from the hand-in-the-cookie-jar dept.
McGruber writes "Bloomberg News is reporting that AT&T got more than $16 million from the U.S. government to run Telecommunications Relay Services, intended to help the hearing- and speech-impaired. However, as many as '95 percent of the calls in AT&T's hearing- impaired program were made by people outside the U.S. attempting to defraud merchants through the use of stolen credit cards, counterfeit checks and money orders.' According to the DoJ, 'AT&T in 2004, after getting complaints from merchants, determined the Internet Protocol addresses of 10 of the top 12 users of the service were abroad, primarily in Lagos, Nigeria.' The DOJ intervened in the whistle-blower lawsuit Lyttle v. AT&T Communications of Pennsylvania, 10-01376, U.S. District Court, Western District of Pennsylvania (Pittsburgh). The DOJ is seeking triple damages from AT&T."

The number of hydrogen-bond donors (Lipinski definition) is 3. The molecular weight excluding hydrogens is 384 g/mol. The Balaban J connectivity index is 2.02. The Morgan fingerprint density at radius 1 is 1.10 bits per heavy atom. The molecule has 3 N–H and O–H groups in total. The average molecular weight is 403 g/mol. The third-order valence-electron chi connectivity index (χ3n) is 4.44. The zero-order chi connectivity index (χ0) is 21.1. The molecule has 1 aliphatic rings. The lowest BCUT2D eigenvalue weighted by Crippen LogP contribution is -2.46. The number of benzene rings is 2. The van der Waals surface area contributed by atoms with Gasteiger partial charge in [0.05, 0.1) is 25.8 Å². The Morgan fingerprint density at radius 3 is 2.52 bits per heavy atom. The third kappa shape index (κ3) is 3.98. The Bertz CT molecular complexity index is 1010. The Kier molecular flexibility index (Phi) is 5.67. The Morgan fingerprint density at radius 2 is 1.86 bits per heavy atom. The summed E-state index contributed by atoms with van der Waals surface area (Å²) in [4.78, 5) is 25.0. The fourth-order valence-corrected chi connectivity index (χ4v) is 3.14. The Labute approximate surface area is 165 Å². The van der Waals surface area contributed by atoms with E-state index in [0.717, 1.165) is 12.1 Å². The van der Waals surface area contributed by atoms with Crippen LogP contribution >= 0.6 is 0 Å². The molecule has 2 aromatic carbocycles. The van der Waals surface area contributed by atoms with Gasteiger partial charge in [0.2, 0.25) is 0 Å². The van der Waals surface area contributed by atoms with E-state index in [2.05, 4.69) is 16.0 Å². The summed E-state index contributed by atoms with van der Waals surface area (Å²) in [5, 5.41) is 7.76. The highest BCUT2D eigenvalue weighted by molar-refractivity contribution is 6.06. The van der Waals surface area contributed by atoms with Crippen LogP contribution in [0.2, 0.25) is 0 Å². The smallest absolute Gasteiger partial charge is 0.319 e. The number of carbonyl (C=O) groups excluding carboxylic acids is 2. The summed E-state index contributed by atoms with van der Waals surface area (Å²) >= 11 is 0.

e-credibility: the non-guaranteeable likelihood that the electronic data
you're seeing is genuine rather than somebody's made-up crap.
- Karl Lehenbauer